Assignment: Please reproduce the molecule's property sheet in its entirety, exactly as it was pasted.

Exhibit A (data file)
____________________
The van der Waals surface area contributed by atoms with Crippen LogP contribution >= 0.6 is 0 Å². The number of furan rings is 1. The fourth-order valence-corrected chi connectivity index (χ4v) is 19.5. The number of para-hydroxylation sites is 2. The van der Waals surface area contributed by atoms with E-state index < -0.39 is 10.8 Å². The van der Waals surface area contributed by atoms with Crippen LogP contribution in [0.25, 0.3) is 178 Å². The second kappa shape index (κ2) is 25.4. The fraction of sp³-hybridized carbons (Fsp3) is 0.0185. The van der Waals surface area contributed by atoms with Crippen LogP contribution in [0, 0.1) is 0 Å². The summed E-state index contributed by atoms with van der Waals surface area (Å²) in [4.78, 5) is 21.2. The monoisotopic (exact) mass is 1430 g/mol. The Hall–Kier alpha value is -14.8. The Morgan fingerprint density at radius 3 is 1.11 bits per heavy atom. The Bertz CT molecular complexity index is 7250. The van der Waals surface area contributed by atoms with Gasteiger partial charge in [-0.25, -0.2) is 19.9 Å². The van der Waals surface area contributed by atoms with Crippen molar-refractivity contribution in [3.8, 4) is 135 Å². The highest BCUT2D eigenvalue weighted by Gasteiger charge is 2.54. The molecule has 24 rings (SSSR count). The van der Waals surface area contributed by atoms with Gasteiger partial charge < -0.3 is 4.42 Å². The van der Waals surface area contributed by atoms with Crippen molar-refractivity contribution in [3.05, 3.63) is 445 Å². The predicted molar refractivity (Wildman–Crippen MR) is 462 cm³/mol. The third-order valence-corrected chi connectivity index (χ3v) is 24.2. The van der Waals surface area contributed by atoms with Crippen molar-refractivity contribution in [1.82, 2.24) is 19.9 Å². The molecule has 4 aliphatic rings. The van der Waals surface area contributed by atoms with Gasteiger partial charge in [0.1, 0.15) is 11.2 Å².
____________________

The van der Waals surface area contributed by atoms with Crippen LogP contribution >= 0.6 is 0 Å². The number of furan rings is 1. The fourth-order valence-corrected chi connectivity index (χ4v) is 19.5. The number of para-hydroxylation sites is 2. The van der Waals surface area contributed by atoms with E-state index < -0.39 is 10.8 Å². The van der Waals surface area contributed by atoms with Crippen LogP contribution in [0.25, 0.3) is 178 Å². The second kappa shape index (κ2) is 25.4. The fraction of sp³-hybridized carbons (Fsp3) is 0.0185. The van der Waals surface area contributed by atoms with Crippen LogP contribution in [0, 0.1) is 0 Å². The summed E-state index contributed by atoms with van der Waals surface area (Å²) in [4.78, 5) is 21.2. The monoisotopic (exact) mass is 1430 g/mol. The Hall–Kier alpha value is -14.8. The Morgan fingerprint density at radius 3 is 1.11 bits per heavy atom. The Bertz CT molecular complexity index is 7250. The van der Waals surface area contributed by atoms with Gasteiger partial charge in [-0.25, -0.2) is 19.9 Å². The van der Waals surface area contributed by atoms with Crippen molar-refractivity contribution in [3.8, 4) is 135 Å². The highest BCUT2D eigenvalue weighted by Gasteiger charge is 2.54. The molecule has 24 rings (SSSR count). The van der Waals surface area contributed by atoms with Gasteiger partial charge < -0.3 is 4.42 Å². The van der Waals surface area contributed by atoms with Crippen molar-refractivity contribution in [3.05, 3.63) is 445 Å². The predicted molar refractivity (Wildman–Crippen MR) is 462 cm³/mol. The third-order valence-corrected chi connectivity index (χ3v) is 24.2. The van der Waals surface area contributed by atoms with Crippen molar-refractivity contribution in [1.82, 2.24) is 19.9 Å². The molecule has 4 aliphatic rings. The van der Waals surface area contributed by atoms with Gasteiger partial charge in [0.1, 0.15) is 11.2 Å².